Recruitment of fighters for ISIS was certainly a heavily financed affair, and not an ‘organic’ drift of resentful ‘Sunni’ youth. In late 2014 the Afghan Abdul Rahim Muslim Dost was said to be ‘leading efforts in northern Pakistan to recruit fighters for ISIS’ (Bienaim√© 2015). Soon after this report, Syrian jihadist Yousaf al Salafi, arrested in Pakistan, said he had been hired to recruit young men in Pakistan to fight with ISIS in Syria. He says he received $600 for each fighter he sent, working with a Pakistani sheikh and using US money (Variyar 2015). Who knows what the middle-men took, but this sum is several times the salary of an average Syrian soldier. As with Jabhat al Nusra, recruits came from a wide range of countries. Cuban journalists interviewed four captured ISIS jihadists from Turkmenistan and Kyrgyzstan. They were recruited in a larger group which had passed freely through Turkey and across the border into Syria. They were assisted to participate in this ‘holy war’ by offers of a house, a good salary and a bride. More than 300 people were killed by their car bombs (PL 2015).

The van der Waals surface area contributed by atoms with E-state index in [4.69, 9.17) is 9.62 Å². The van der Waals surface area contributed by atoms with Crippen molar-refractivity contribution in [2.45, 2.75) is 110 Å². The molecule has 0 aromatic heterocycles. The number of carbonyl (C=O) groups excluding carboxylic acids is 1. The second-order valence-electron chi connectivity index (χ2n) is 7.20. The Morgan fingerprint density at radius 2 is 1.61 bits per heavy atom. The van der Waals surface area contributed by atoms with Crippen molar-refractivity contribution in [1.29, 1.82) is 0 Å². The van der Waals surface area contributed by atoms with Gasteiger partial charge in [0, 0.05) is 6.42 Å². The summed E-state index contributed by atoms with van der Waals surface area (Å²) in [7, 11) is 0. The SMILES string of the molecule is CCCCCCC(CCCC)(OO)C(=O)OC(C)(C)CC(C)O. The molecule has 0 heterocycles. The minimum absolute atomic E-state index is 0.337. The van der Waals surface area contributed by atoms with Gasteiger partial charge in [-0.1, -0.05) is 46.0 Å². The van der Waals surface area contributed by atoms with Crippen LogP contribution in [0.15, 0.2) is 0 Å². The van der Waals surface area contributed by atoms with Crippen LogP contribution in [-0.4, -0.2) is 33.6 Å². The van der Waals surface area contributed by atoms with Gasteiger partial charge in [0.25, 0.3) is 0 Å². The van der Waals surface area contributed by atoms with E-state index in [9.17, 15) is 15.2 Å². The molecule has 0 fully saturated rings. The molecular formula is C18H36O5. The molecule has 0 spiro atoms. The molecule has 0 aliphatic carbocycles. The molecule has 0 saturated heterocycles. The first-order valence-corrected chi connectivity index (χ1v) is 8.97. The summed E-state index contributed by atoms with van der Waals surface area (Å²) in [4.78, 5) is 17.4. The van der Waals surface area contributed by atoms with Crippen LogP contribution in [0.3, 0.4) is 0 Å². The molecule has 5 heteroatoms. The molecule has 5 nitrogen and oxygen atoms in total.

With ‘major Arab allies’ directly backing ISIS and a steady stream of fighters and arms passing to ISIS from the collapsing US-backed ‘moderate rebel’ groups, it is a small leap to recognise that US and ‘coalition’ flights to ISIS areas (supposedly to ‘degrade’ the extremists) might also have become covert supply lines. That is precisely what senior Iraqi sources began saying, in late 2014 and early 2015 (Iraq News 2014). In mid-2014 ISIS began seizing US weapons, but this was put down to incompetence on the part of the Iraqi Army (Sharma and Nestel 2014).
http://www.globalresearch.ca/the-dirty-war-on-syria-washington-supports-the-islamic-state-isis/5494957

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Pentagon US won’t share info on ISIL with Russia


[Posted at the SpookyWeather blog, December 28th, 2015.]